Julia Ducournau’s debut film RAW is a brutal and beautiful feast for horror fans, sure to leave many hungry for more from this talented French filmmaker
Despite being a foreign film, Raw is the rare small genre movie that has gotten a fair amount of publicity — mostly due to its sometimes gory, often horrific subject matter. It is the debut feature for writer-director Julia Ducournau, and it certainly has audiences interested in what she might bring to the table next.
The French-Belgian film stars Garance Marillier in her first feature role as Justine, a lifelong vegetarian who goes to veterinary school, following in the footsteps of both her parents and her sister, Alexia (Ella Rumpf).
Ducournau wastes no time in getting to the action, with a surprise hazing and partying scene happening shortly after Justine arrives at the school. She also meets her roommate during the hazing, a man named Adrien (Rabah Naït Oufella). The school’s upperclassmen seem to live to torture the new students, with call-and-response chants, daily pranks, endless rules for behavior and strange rituals. It’s this last item that leads to Justine eating meat for the first time in her life, however hesitantly.
Within a short amount of time, Justine goes from vegetarian to constantly craving animal flesh — sometimes even raw — as if it’s a hunger she can’t satiate. This leads to a shocking situation in which she tries something different: human flesh. Once Justine has discovered her full-on cannibalistic instincts, there’s no turning back. She admits to being a virgin early on in the movie, but her newfound love for all kinds of meat also has her exploring her sexuality, with a memorable scene of Justine provocatively dancing in her room while listening to an incredibly explicit rap song that praises female sexuality.
Much of the reason that RAW received as much publicity as it has is due to the graphic nature of this hybrid horror/coming-of-age film. During its run on the festival circuit, people were said to have gotten physically sick and even fainted while watching the movie due to graphic content. Unless you have a particularly weak stomach or are uninitiated in the world of horror, the chances of these extreme reactions are unlikely.RAW does contain blood and gore, as well as instances of body horror and just plain gross-out scenes, but nothing about it feels gratuitous or only included for shock value.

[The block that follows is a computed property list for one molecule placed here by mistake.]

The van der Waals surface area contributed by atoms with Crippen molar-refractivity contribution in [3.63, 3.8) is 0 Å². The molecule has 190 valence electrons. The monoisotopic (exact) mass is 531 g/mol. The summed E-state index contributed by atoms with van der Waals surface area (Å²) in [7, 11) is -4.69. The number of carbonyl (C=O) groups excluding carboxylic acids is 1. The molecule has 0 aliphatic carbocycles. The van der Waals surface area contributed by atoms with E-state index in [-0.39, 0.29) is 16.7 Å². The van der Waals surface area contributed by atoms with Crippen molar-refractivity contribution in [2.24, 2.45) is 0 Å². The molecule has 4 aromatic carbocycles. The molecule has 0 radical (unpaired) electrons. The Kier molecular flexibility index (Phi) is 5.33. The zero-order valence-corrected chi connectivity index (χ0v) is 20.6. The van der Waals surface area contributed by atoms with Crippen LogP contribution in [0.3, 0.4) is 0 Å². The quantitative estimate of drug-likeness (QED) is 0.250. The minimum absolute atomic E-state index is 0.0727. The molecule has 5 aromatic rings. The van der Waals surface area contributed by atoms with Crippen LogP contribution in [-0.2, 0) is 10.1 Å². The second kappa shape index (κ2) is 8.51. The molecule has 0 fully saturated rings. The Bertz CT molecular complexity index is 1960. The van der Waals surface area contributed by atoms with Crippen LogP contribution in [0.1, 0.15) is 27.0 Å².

Despite the fact that this movie was released in March in the U.S., it would have been a great addition to Women in Horror Month (February), due to its content, its cast and its crew.
Ducourneau’s great writing, which explores a female perspective, and beautiful directing, which at times explores the female form and sexuality without objectifying, make the film what it is.
At its heart, RAW is a coming-of-age film for young women and explores not only sexuality and personal growth, but a relationship between sisters as they experience growth together at the veterinary school, away from their parents. The acting is brilliant all around, but Marillier truly stands out as a star with this performance.
You may or may not want to watch this film again once you’ve seen it, but you will want to see what its cast and crew do next, and you won’t ever forget Raw.